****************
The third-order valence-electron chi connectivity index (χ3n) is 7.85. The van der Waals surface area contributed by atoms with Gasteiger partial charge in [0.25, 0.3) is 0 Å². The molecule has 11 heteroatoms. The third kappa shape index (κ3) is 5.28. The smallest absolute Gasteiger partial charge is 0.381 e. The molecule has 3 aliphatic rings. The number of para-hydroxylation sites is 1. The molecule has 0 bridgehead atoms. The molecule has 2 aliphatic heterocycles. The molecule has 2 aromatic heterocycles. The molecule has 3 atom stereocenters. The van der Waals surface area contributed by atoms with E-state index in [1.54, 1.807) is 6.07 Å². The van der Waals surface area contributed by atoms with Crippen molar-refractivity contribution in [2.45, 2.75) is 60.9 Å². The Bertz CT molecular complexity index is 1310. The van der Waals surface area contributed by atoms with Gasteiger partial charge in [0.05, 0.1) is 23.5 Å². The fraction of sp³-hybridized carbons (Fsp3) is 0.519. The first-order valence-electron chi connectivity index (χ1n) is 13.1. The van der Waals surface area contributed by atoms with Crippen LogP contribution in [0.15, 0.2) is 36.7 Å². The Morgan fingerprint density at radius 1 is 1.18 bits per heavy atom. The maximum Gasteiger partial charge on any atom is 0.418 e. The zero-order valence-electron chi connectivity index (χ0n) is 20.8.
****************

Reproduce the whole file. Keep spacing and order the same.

The third-order valence-electron chi connectivity index (χ3n) is 7.85. The van der Waals surface area contributed by atoms with Gasteiger partial charge in [0.25, 0.3) is 0 Å². The molecule has 11 heteroatoms. The third kappa shape index (κ3) is 5.28. The smallest absolute Gasteiger partial charge is 0.381 e. The molecule has 3 aliphatic rings. The number of para-hydroxylation sites is 1. The molecule has 0 bridgehead atoms. The molecule has 2 aliphatic heterocycles. The molecule has 2 aromatic heterocycles. The molecule has 3 atom stereocenters. The van der Waals surface area contributed by atoms with E-state index in [1.54, 1.807) is 6.07 Å². The van der Waals surface area contributed by atoms with Crippen molar-refractivity contribution in [2.45, 2.75) is 60.9 Å². The Bertz CT molecular complexity index is 1310. The van der Waals surface area contributed by atoms with Gasteiger partial charge in [0.05, 0.1) is 23.5 Å². The fraction of sp³-hybridized carbons (Fsp3) is 0.519. The first-order valence-electron chi connectivity index (χ1n) is 13.1. The van der Waals surface area contributed by atoms with Crippen LogP contribution in [0.15, 0.2) is 36.7 Å². The Morgan fingerprint density at radius 1 is 1.18 bits per heavy atom. The maximum Gasteiger partial charge on any atom is 0.418 e. The zero-order valence-electron chi connectivity index (χ0n) is 20.8.